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Monday, November 17, 2003

More Taxing Thoughts

One of the things I neglected to mention re. my recently considered tax scheme is that net worth needs to take into account the worth of the individual themselves. The 6% figure neglects that. But the only simple way to take it into account that I can think of is via a flat tax beneath the capital tax, where there's some assumption about the net worth of a human being (in terms of productive ability; again, I'm relying heavily here on my original treatise for the basic reasoning to support all of these wacky sounding ideas). But of course, net worth varies greatly from person to person depending on their basic physical and mental makeup, education, and so forth. So the irony of all this is that suddenly the income tax sort of makes sense, as the ultimate empirical measure of someone's inherent net worth.

Toward that end I did a little digging to see how income tax compares to a would-be net-worth tax in terms of distribution of the burden among people of varying net (financial) worth. Roughly speaking, it appears to be a wash--for example, the most wealthy 1% of the population own something like 37% of the country, but in the same year they paid something like 36% of the taxes. (I'm not positive I am remember the exact numbers correctly, but I believe those are they, and in any event that was the qualitative result.) I had expected to find it much more in favor of the wealthy. (It's still possible that there is a skew if I were to look at a smaller percentile; but I seem to recall mention of similar results when looking at just the Forbes 400 [wealthiest 400 individuals in the country].)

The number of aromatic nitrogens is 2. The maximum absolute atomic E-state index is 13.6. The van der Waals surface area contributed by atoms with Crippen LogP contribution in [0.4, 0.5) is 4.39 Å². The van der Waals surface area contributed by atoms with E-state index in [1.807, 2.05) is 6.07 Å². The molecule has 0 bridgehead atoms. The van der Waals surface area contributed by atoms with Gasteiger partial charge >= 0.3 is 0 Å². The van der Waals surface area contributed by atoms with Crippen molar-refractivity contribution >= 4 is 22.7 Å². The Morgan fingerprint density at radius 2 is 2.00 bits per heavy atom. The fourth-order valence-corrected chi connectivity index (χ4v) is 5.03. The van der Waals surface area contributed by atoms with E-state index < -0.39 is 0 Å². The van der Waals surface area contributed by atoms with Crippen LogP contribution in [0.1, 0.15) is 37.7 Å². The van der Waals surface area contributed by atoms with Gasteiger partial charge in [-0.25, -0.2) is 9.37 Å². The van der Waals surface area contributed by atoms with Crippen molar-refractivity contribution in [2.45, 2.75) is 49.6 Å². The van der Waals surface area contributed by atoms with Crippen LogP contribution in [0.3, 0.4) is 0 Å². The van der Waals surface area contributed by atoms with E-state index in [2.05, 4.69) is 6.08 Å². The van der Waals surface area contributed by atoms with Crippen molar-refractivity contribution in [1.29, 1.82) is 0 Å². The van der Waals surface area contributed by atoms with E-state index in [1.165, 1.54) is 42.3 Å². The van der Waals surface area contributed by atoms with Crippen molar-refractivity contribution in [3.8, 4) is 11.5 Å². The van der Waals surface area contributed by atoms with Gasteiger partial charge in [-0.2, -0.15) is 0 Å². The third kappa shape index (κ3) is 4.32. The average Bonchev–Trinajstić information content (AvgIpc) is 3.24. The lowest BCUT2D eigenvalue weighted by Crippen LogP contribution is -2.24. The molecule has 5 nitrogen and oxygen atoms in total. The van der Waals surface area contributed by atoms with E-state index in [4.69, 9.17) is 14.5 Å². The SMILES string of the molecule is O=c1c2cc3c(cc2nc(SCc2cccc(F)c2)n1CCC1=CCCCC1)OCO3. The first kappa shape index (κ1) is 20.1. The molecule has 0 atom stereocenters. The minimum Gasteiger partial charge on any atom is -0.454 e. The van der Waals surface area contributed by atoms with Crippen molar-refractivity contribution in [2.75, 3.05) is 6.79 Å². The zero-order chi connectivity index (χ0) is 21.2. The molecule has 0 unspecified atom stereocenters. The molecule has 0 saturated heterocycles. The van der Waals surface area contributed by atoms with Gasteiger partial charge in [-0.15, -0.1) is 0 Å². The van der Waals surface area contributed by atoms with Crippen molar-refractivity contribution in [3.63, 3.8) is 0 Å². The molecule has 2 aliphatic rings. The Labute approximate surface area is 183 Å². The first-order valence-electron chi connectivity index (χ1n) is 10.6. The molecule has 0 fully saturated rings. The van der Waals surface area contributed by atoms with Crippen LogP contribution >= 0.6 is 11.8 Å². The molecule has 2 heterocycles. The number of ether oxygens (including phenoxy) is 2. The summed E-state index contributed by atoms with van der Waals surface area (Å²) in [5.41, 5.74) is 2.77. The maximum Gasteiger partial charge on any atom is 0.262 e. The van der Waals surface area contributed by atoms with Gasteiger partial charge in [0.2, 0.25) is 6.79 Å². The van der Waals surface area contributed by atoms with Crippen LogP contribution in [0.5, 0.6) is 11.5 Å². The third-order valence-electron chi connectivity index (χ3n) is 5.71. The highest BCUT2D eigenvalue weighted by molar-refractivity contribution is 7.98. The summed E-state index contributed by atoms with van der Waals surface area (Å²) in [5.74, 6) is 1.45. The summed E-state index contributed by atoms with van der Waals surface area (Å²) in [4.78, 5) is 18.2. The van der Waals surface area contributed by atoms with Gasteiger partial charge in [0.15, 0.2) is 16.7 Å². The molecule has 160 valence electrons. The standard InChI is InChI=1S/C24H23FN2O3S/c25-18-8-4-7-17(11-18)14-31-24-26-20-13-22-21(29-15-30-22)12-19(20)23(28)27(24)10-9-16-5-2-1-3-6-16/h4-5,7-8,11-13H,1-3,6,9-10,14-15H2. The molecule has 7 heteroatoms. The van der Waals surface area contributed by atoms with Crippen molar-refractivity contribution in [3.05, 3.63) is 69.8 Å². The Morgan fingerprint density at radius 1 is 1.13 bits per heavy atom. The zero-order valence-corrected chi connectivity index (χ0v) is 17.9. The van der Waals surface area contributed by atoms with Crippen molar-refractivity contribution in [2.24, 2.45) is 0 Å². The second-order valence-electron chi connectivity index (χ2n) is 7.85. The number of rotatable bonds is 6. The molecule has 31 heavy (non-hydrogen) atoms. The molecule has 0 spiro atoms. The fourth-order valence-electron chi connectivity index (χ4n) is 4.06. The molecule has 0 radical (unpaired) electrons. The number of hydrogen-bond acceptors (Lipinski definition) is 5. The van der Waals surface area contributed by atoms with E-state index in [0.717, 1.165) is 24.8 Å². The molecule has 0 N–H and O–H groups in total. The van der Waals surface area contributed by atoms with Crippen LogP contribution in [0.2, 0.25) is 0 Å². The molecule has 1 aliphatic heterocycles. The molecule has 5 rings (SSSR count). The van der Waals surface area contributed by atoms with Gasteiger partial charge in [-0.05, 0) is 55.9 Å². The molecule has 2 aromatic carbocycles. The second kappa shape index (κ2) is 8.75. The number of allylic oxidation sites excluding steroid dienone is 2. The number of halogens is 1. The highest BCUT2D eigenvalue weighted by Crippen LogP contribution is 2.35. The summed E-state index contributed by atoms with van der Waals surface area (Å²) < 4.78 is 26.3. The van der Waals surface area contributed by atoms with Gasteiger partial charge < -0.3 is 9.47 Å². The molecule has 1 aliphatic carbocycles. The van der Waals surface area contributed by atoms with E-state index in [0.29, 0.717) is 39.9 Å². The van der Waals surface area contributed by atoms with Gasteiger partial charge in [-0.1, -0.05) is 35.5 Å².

So anyway, after all this, I think I care less now about the nature of the taxes and reserve all my concern for the underlying factor that remains most important: how the money is spent (which includes, of course, how much is spent, and hence ultimately how much is taxed).

But I have nothing new to say about that. :)

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Simon Funk / simonfunk@gmail.com